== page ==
Belief

An Army of Home-Schooled "Christian Soldiers" On a Mission to "Take Back America for God"

Take a glimpse into the little-known world of conservative Christian homeschooling.

Reprinted from Write These Laws On Your Children: Inside the World of Conservative Christian Homeschooling by Robert Kunzman. Copyright © 2009 by Robert Kunzman. Reprinted by permission of Beacon Press, Boston.

Generation Joshua and HSLDA

“A Few Good Soldiers” 

“America is in a culture war. A few good soldiers can make a difference. Equip yourself and come join the battle!” So proclaimed the founders of Generation Joshua, a civics program from the Home School Legal Defense Association begun in 2003. “Our goal is to ignite a vision in young people to help America return to her Judeo-Christian foundation,” its leaders explained. “We provide students with hands-on opportunities to implement that vision.” As I began my homeschooling research six years ago, the birth of Generation Joshua caught my attention. Here was a civics education program aimed at homeschoolers, one that clearly sought to help nurture in students an idea and practice of citizenship informed and energized by their deep religious convictions. Perhaps the homeschooler president of Michael Farris’s dream would emerge from such an education.

Designed primarily for high-school-aged students, Generation Joshua combines online components with periodic opportunities for face-to-face interaction and real-world political engagement. The online elements of the program include extensive civics coursework, adult-moderated “chats” about current events, and thousands of bulletin-board forums where students can post entries on topics ranging from immigration reform and international relations to popular movies and rules for courtship.

This civics education program extends far beyond a virtual electronic community, however. Students are encouraged to participate in summer camps, voter registration drives, regional clubs, and an intriguing feature called Student Action Teams (SATs). These adult-supervised teams of students engage directly with the political process through participation in electoral campaigns. In fact, several victorious candidates for state and national offices have credited SATs with playing a pivotal role in their races.

But assisting with current political contests, while certainly appreciated by candidates, is ultimately a means to a much broader end. An ABC World News Tonight profile described Generation Joshua as developing “Christian soldiers with a mission to take back America for God, ”and GenJ leadership clearly agrees. Founding director Ned Ryun designed a strategy of creating a new generation of leaders who will bring their Christian values and commitments with them into the public square of policy, politics, and culture. “Great movements begin from the grass roots, from the bottom up,” he told one magazine interviewer. “With the homeschooling movement, we’ve only seen the tip of the iceberg so far. In another ten or fifteen years, we may see a disproportionate number of homeschoolers in positions of highest leadership.” In the first six years of its existence, Generation Joshua has seen steady growth in its membership, with a 2008 roster of more than four thousand students.

Michael Farris sees Generation Joshua as playing a vital role in the long-term goals of HSLDA and conservative politics. “We are not homeschooling our kids just so they can read,” he told the New York Times. “The most common thing I hear parents telling me is they want their kids to be on the Supreme Court. And if we put enough kids in the farm system, some may get to the major leagues.” It was Farris who coined the program’s name. He describes current homeschool parents and leaders as the Moses Generation, the ones who led the exodus from public schools (the equivalent of pharaoh’s Egypt). But just as it was Moses’s protégé Joshua who finally brought his people into the Promised Land, Farris sees the homeschooled youth as the ones who will ultimately “take back the land” for God.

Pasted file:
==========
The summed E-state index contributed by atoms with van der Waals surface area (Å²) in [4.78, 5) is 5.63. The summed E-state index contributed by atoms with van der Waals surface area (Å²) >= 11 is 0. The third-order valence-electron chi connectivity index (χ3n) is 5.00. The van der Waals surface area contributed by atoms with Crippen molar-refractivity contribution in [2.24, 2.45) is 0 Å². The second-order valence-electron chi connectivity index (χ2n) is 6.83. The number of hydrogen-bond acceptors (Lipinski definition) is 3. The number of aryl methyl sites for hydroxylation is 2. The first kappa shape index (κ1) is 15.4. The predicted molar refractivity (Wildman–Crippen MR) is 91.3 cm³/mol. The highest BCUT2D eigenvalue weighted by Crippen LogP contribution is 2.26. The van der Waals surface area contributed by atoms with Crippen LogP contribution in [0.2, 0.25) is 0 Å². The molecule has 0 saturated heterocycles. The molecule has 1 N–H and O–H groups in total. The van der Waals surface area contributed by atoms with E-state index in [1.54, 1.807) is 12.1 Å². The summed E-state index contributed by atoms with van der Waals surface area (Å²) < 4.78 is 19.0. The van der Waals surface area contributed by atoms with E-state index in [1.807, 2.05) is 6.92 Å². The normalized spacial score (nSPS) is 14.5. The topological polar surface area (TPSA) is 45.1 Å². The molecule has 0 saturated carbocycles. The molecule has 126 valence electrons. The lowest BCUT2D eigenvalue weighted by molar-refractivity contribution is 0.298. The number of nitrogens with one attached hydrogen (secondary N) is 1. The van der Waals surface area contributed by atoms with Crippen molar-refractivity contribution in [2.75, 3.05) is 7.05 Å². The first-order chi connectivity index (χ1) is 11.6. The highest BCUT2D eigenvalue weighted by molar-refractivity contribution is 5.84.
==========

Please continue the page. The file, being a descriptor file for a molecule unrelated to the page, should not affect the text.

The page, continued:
This vision of conservative Christian homeschooling, while still rooted in the primacy of the family and parental freedom to direct the upbringing of their children, reaches beyond to instill a particular philosophy and practice of citizenship. Even on first glance, Generation Joshua— with its battle imagery and strong emphasis on real-world engagement in the political arena—promised to be something quite different from the lowest-common-denominator, controversy-avoiding, inert civics curricula sadly typical of public schools.

So I decided to follow the development of this program, to see how they go about “igniting a vision” of citizenship focused so squarely on bringing their Christian values into the public square. What kind of citizen are they trying to develop? Are students encouraged to think for themselves, or parrot a party line? And how is such a citizen supposed to engage with the diversity of beliefs and perspectives at play in our democracy?

Generation Joshua provides a range of online learning opportunities for students. Their formal curricular offerings include a variety of topics, such as Constitutional Law, Founding Fathers, Campaign School, Revolutionary War-Era Sermons, The Federalist Papers, The Great Awakening, and Democracy in America. For the most part, however, it’s pretty dry stuff. I had high hopes for the Democracy in America course, but like most of the other topics, it essentially consists of selected readings followed by quizzes that can be submitted online, with a certificate of completion awarded at the end of the unit.

The GenJ Book Club offers a yearly reading list, with titles ranging from mainstream historical fare such as David McCullough’s 1776 to more partisan texts such as Mark Levin’s Men in Black: How the Supreme Court Is Destroying America. GenJ staff moderators lead online discussions of the selected books throughout the year; these conversations vary in quality from fairly detailed exchanges about central themes in a text to a series of unrelated and unsupported opinions typed haphazardly by contributors.

The most active online participation, however, takes place on the forum bulletin boards, where GenJ members can share their perspectives on a variety of issues. These “threads” are usually started by student participants, although occasionally one of the adult moderators will pose a question or issue and invite comments.

Forum threads exploring the broad and complex relationship between government and religion appear regularly. The vast majority of forum participants agree that the Founding Fathers intended for the United States to operate according to Christian principles, and many cite political speeches by these men that urged a strong link between government, religious devotion, and Christian morality (the GenJ Web site itself provides a page of over forty such quotes). GenJers recognize freedom of religion as a pillar of American democracy, but don’t see this conflicting with their desire for laws that reflect Christian convictions on topics such as abortion, same-sex marriage, religious references in public displays and the Pledge of Allegiance, and so on. The United States can (and should) be governed by principles of Christian morality, they contend, as long as no one forces people to be Christians.